Parashah Huqath

This past Shabbat, the parashah was Huqath (Bemidbar/Numbers 19:1-22:1). This is the story of the red heifer, the striking of the rock that kept Moshe and Aharon out of Israel, the death of Aharon and ascension of his son El`azar, and the attempted passing thru a few kingdoms.

Conquest of the Amorites by James Tissot (c. 1900)

The Conquest of the Amorites by James Tissot (c. 1900)

In this parashah, we learn the importance of respecting property rights and how that promotes peace. Additionally, we are taught about the defense of property without violence. Finally, a few examples of self-defense against aggression are presented, demonstrating the importance of being armed.

Bemidbar 20:20-21

וַיֹּאמֶר, לֹא תַעֲבֹר; וַיֵּצֵא אֱדוֹם לִקְרָאתוֹ, בְּעַם כָּבֵד וּבְיָד חֲזָקָה.

וַיְמָאֵן אֱדוֹם, נְתֹן אֶת-יִשְׂרָאֵל, עֲבֹר, בִּגְבֻלוֹ; וַיֵּט יִשְׂרָאֵל, מֵעָלָיו.

But he said: You shall not cross! And Edom went out to meet him with a heavy (host of) fighting-people and with a strong hand. So Edom refused to give (Israel) leave to cross through his territory, and Israel turned away from him.

Moshe sent messengers to the King of Edom requesting permission to cross thru Edom. The Edomites were descendants of Esau and supposed to be friendly to the Israelites. Nevertheless, the king denied them, even when they promised to travel in the open areas away from the settlements and pastures and compensate for anything taken. Perhaps the king was wise to keep what appeared to him vagrants far far away from his land, in fear that the rogue Israelites would raid his people of their food and possessions. In any case, he had every right to enforce his property. Indeed, the Edomite army came out to ensure they did not stray near.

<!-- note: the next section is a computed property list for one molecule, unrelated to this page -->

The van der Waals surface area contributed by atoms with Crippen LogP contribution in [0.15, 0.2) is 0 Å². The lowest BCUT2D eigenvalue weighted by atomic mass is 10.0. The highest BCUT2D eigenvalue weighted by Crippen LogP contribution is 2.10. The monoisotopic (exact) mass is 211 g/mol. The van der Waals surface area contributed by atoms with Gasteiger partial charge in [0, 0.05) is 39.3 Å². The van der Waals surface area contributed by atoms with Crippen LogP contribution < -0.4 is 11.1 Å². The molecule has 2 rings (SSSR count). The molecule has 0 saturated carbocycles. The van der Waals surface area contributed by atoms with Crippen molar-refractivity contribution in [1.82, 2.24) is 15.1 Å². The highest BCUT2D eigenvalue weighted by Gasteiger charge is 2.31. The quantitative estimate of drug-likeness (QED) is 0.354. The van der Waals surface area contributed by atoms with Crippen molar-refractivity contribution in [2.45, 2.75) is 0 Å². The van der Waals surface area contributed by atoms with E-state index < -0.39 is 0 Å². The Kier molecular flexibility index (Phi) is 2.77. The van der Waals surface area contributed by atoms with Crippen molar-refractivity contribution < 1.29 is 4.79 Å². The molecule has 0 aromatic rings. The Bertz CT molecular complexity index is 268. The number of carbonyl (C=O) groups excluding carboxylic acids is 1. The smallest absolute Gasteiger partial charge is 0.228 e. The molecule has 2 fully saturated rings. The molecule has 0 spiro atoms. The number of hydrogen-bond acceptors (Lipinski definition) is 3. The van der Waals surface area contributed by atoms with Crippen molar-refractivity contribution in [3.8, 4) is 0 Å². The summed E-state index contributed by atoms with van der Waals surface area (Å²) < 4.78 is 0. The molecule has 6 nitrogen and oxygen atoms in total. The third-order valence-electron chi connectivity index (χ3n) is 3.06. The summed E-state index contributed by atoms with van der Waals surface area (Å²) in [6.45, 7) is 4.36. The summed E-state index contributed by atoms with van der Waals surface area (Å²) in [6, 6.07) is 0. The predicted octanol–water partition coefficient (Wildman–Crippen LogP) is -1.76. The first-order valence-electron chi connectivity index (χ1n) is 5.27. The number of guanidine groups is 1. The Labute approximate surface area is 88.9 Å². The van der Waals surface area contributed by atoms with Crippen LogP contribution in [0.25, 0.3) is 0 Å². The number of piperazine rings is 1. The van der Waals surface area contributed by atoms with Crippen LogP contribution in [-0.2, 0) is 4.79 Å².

The Israelites respected his rights and travelled away from the kingdom to avoid trespassing. While the Edomite army was there to protect their land, the Israelites did not violate it and were unmolested. Respect and understanding of property rights promotes peace, even when there is a disagreement. Moshe and the Israelites were upset by the response, but accepted it. In a way, this shows a brotherhood between the two peoples, because the kingdoms the travellers came upon later were not so friendly.

Bemidbar 21:21-23

וַיִּשְׁלַח יִשְׂרָאֵל מַלְאָכִים, אֶל-סִיחֹן מֶלֶךְ-הָאֱמֹרִי לֵאמֹר.

אֶעְבְּרָה בְאַרְצֶךָ, לֹא נִטֶּה בְּשָׂדֶה וּבְכֶרֶם–לֹא נִשְׁתֶּה, מֵי בְאֵר:  בְּדֶרֶךְ הַמֶּלֶךְ נֵלֵךְ, עַד אֲשֶׁר-נַעֲבֹר גְּבֻלֶךָ.

וְלֹא-נָתַן סִיחֹן אֶת-יִשְׂרָאֵל, עֲבֹר בִּגְבֻלוֹ, וַיֶּאֱסֹף סִיחֹן אֶת-כָּל-עַמּוֹ וַיֵּצֵא לִקְרַאת יִשְׂרָאֵל הַמִּדְבָּרָה, וַיָּבֹא יָהְצָה; וַיִּלָּחֶם, בְּיִשְׂרָאֵל.

וַיַּכֵּהוּ יִשְׂרָאֵל, לְפִי-חָרֶב; וַיִּירַשׁ אֶת-אַרְצוֹ מֵאַרְנֹן, עַד-יַבֹּק עַד-בְּנֵי עַמּוֹן–כִּי עַז, גְּבוּל בְּנֵי עַמּוֹן.